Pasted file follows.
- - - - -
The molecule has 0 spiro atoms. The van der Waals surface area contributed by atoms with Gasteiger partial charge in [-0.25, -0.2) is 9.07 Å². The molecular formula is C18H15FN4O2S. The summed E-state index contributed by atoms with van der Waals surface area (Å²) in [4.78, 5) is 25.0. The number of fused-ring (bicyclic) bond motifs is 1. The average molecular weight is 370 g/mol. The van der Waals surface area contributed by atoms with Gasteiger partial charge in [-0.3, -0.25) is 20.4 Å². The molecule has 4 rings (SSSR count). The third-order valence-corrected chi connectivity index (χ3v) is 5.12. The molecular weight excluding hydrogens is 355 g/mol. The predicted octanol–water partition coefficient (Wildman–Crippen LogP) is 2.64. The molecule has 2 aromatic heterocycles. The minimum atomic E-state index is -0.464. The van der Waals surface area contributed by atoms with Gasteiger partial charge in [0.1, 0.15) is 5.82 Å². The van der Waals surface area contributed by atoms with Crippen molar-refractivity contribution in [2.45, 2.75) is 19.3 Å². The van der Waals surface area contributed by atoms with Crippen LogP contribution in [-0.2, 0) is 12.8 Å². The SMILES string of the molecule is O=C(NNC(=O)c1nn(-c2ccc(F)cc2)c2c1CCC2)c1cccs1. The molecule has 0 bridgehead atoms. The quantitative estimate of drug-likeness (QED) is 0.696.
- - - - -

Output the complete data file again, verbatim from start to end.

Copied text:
The molecule has 0 spiro atoms. The van der Waals surface area contributed by atoms with Gasteiger partial charge in [-0.25, -0.2) is 9.07 Å². The molecular formula is C18H15FN4O2S. The summed E-state index contributed by atoms with van der Waals surface area (Å²) in [4.78, 5) is 25.0. The number of fused-ring (bicyclic) bond motifs is 1. The average molecular weight is 370 g/mol. The van der Waals surface area contributed by atoms with Gasteiger partial charge in [-0.3, -0.25) is 20.4 Å². The molecule has 4 rings (SSSR count). The third-order valence-corrected chi connectivity index (χ3v) is 5.12. The molecular weight excluding hydrogens is 355 g/mol. The predicted octanol–water partition coefficient (Wildman–Crippen LogP) is 2.64. The molecule has 2 aromatic heterocycles. The minimum atomic E-state index is -0.464. The van der Waals surface area contributed by atoms with Gasteiger partial charge in [0.1, 0.15) is 5.82 Å². The van der Waals surface area contributed by atoms with Crippen molar-refractivity contribution in [2.45, 2.75) is 19.3 Å². The van der Waals surface area contributed by atoms with Crippen LogP contribution in [-0.2, 0) is 12.8 Å². The SMILES string of the molecule is O=C(NNC(=O)c1nn(-c2ccc(F)cc2)c2c1CCC2)c1cccs1. The molecule has 0 bridgehead atoms. The quantitative estimate of drug-likeness (QED) is 0.696.